“I ended up talking with Brennan Gilbert, who was at the time coordinating men’s resiliency efforts at Western and is now an instructor in the Psychology Department, and I think he saved my life,” he said. “He got me to see that I had spent all my energy trying to help other people, as a way of not needing to address my own needs and the fact that I needed help myself. And I finally sought out that help – professional help.”
One day he was driving back to Western and as is often case of people suffering from illnesses like depression and anxiety, he hadn’t been sleeping well. He dozed off at the wheel, and as the car’s tires left the road and entered the shoulder, Vincent woke up with a start.
“In that second or two I was asleep, I actually had been having a dream, and the only scene I can really remember was that of my friends crying, the same way we had all cried over our friends when they had taken their own lives,” he said. “When I woke up and had the car back under control, I knew, finally, that I didn‘t want to die after all.”
It was a close call, but one he looks back on as being pivotal.
Slowly, Vincent began to pull himself out of the hole that had been dug for him.
“Brennan told me that I should write about my experiences over the past year or so, even if it was just a journal for myself to read,” he said. “That was huge, because it gave me purpose again. Then, I began volunteering with Western’s BRAVE (Building Resilience and Voicing Empathy) program, and began to feel like not only was I getting better, but that I was gaining insight into what I wanted to do with my life.”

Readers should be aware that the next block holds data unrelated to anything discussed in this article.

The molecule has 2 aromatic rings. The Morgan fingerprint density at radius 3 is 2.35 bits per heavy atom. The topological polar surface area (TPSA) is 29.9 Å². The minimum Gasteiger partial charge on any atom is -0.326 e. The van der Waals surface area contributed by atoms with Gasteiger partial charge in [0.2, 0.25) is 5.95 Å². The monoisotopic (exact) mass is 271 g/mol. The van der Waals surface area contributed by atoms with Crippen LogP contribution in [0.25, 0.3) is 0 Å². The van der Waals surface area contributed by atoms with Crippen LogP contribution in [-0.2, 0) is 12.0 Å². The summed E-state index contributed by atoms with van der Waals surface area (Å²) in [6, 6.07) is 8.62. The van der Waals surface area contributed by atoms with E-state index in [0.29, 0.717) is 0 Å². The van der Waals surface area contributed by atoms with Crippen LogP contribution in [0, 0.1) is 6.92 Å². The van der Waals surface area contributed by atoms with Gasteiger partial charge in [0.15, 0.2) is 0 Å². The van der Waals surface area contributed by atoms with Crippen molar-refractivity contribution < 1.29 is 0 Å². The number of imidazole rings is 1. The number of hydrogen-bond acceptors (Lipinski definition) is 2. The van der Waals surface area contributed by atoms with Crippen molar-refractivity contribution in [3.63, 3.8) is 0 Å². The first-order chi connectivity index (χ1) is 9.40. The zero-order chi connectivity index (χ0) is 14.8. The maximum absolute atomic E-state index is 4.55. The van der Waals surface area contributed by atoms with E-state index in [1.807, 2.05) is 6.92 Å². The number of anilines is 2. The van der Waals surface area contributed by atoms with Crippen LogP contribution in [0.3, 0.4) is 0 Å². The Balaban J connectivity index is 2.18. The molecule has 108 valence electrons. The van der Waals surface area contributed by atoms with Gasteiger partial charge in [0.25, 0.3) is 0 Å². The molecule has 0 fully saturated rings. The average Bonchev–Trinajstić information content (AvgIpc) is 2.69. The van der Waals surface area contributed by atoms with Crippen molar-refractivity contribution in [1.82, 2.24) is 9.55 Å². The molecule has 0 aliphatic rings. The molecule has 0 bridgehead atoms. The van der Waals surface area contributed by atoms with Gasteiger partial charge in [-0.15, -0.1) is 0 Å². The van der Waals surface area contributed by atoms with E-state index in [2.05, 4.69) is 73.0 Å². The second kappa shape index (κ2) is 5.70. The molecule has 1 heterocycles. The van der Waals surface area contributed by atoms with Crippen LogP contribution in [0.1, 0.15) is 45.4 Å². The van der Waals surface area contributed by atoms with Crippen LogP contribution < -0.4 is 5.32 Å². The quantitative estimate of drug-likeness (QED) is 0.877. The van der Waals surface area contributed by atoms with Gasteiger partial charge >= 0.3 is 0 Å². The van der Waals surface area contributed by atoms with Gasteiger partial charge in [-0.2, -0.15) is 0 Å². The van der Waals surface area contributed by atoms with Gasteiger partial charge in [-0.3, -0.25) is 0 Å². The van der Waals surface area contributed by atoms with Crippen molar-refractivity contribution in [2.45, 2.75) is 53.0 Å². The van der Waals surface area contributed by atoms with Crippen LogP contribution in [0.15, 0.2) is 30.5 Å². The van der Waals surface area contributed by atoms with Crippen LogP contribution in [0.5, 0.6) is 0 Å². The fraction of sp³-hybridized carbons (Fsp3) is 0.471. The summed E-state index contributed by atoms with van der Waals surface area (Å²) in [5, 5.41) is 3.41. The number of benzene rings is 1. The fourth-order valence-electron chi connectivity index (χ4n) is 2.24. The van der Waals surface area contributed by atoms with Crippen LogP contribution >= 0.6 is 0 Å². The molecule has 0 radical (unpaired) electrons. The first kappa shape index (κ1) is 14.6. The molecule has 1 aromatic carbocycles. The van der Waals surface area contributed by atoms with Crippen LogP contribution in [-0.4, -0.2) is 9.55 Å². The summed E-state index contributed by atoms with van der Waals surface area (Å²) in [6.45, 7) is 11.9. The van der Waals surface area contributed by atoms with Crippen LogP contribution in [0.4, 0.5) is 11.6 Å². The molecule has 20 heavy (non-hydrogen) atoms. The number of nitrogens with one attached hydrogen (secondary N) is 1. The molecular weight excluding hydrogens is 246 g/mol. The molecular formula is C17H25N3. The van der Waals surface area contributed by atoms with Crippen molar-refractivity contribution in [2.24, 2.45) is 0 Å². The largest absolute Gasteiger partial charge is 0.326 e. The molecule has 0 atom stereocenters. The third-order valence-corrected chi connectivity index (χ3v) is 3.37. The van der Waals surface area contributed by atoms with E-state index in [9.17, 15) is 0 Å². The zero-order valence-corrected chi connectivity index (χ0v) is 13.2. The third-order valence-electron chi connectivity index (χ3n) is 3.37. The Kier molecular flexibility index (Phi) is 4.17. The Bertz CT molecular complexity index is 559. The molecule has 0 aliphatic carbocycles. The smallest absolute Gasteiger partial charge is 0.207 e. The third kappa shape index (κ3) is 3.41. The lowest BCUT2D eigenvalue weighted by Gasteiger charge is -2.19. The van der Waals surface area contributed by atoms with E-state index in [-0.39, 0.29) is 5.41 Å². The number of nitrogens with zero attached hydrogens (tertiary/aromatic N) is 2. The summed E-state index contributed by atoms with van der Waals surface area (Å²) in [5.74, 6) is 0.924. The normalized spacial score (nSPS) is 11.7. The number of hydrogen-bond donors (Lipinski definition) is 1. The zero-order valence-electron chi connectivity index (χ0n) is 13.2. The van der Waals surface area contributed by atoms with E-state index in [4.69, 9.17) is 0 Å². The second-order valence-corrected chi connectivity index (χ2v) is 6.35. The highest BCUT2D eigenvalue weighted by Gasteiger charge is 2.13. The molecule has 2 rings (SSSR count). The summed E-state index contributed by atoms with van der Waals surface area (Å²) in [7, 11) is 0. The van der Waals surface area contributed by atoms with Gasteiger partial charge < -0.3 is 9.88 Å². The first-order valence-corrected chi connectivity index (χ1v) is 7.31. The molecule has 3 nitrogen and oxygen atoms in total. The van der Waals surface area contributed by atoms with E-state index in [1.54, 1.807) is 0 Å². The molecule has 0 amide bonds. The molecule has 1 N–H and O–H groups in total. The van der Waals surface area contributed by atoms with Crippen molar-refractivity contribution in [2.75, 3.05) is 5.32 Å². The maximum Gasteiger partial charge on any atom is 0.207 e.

Vincent also had a pivotal meeting with former WWU vice president Eileen Coughlin.
“Eileen just sat me down, and looked at me and said that whatever it was going to take to get me through this, that she was going to support me – that Western was going to support me. I can’t tell you how important that was, because that’s all I think I really needed – to feel supported,” he said.
Eileen just sat me down, and looked at me and said that whatever it was going to take to get me through this, that she was going to support me – that Western was going to support me. I can’t tell you how important that was, because that’s all I think I really needed – to feel supported.
Around this time, Vincent was interviewed for a story in Klipsun in which he admitted to his previous thoughts around suicidal ideation.
“Sadly, I didn’t realize how soon the article would be out, and my parents saw it before I could tell them that my depression had become so advanced,” he said. “They were pretty freaked out.”
“When my dad said he had noticed that I was down, I was furious. You knew, and you didn’t say anything? But in the end, the realization that he loved me, that he knew there was something wrong, but that he was incapable of asking me about my feelings – was a huge breakthrough for me,” he said.
After analyzing how he had communicated with other men – from his father to his friends to his floormates in Nash – he knew that if he had healthier relationships that broke down these barriers of communication, he would have fared so much better through those incredibly tough times.